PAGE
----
Users have been warned by Twitter that their accounts could be deleted if they haven’t signed in by December 11 - but it appears that is no longer the case.
Any account that hadn’t been signed into for more than six months was at risk of being deleted, but Twitter has now announced that the process will be delayed.
Speaking to The Verge, a Twitter spokesperson said: “As part of our commitment to serve the public conversation, we’re working to clean up inactive accounts to present more accurate, credible information people can trust across Twitter.”
Initially, the account removal process was going to take place over the course of “many months - not just on a single day,'' according to the spokesperson.
This announcement falls in line with Twitter’s inactive account policy which says: “We encourage people to actively login and use Twitter when they register for an account. To keep your account active, be sure to log in and Tweet at least every six months. Accounts may be permanently removed due to prolonged inactivity.”
Backlash from users
The decision to do this was met with concern from users who were worried about losing access to the accounts of friends, partners, family members and celebrities who have died.
One user wrote: “Please @Twitter don’t remove the accounts that are inactive due to the owners passing away. There are precious memories there that we would like to remember and that give us comfort each day. Please look into this with a heart of empathy and compassion, thank you.”
“I strongly suggest you don't do this for a multitude of reasons. The biggest being after passing, an old account stands as one of the only links some people have to others that are no longer with us,” another tweeted.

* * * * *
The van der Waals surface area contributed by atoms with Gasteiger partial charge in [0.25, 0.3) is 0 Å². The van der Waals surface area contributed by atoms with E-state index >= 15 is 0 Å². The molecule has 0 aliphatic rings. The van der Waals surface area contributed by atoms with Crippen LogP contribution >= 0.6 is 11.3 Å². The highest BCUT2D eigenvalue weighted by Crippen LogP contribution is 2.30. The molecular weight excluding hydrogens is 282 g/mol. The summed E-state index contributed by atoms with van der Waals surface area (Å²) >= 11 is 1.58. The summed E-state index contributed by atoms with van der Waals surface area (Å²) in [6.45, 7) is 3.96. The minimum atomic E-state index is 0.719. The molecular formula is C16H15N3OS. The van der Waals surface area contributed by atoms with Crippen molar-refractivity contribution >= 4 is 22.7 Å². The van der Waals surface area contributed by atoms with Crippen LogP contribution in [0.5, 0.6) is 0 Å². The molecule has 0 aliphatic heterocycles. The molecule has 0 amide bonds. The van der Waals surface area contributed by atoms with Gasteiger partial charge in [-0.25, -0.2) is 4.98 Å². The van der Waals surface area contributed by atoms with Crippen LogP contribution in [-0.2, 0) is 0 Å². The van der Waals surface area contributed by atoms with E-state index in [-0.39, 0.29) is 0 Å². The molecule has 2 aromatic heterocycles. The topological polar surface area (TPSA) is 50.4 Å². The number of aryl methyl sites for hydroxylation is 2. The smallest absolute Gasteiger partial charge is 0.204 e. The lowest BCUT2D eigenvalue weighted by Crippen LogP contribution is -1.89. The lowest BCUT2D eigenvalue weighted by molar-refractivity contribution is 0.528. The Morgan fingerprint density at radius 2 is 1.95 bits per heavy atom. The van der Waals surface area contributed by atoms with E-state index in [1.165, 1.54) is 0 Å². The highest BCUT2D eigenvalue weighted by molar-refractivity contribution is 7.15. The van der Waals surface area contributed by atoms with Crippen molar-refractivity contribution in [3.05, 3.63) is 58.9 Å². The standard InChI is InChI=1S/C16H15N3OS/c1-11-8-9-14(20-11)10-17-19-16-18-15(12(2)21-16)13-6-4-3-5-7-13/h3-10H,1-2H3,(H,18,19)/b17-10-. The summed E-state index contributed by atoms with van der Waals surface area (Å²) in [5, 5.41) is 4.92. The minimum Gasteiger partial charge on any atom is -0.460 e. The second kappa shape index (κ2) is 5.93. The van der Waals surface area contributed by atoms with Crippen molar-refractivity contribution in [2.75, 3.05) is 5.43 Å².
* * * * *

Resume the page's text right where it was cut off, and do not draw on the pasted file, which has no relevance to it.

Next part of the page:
Halting the process
The Twitter Support account tweeted on November 27: “We’ve heard your feedback about our efforts to delete inactive accounts and want to respond and clarify.”
The account explained that the move would only affect accounts in the EU, for now. They are starting with the EU due to local privacy regulations, like GDPR.
“We’ve heard you on the impact that this would have on the accounts of the deceased,” it added. “This was a miss on our part. We will not be removing any inactive accounts until we create a new way for people to memorialize accounts.”
As it stands, Facebook offers a way for users to have accounts memorialised after the profile owner has passed away - Twitter does not have such a function.
The Twitter spokesperson said that in reference to memorialising accounts, “the team is thinking about ways to do this”.
The key takeaway from the Twitter thread giving updates about deleting inactive accounts is that Twitter will be holding off on this until a way for people to memorialise accounts has been created.
In the meantime, there is an initiative called the Twittering Dead project, launched by Internet Archive software curator and digital preservationist Jason Scott. If you’re interested in doing this, you can fill out the Google Form online here.
The project explains that “the account will be gathered up and put into an archive” when someone submits the account of a deceased person.
You can also download a Twitter account with an archive of all their tweets, but this only works if you have the login details for the account.
If you do have the login, all you need to do is:
Go to account settingsGo to settings and privacyUnder account, click ‘your Twitter data’Enter the password to the account under the ‘download your Twitter data’ section and press confirmThen press the ‘request data’ option
From there, an email will be sent to the connected email address when the download is ready and you’ll receive a zip file of the Twitter archive.
This article originally appeared on our sister site Edinburgh Evening News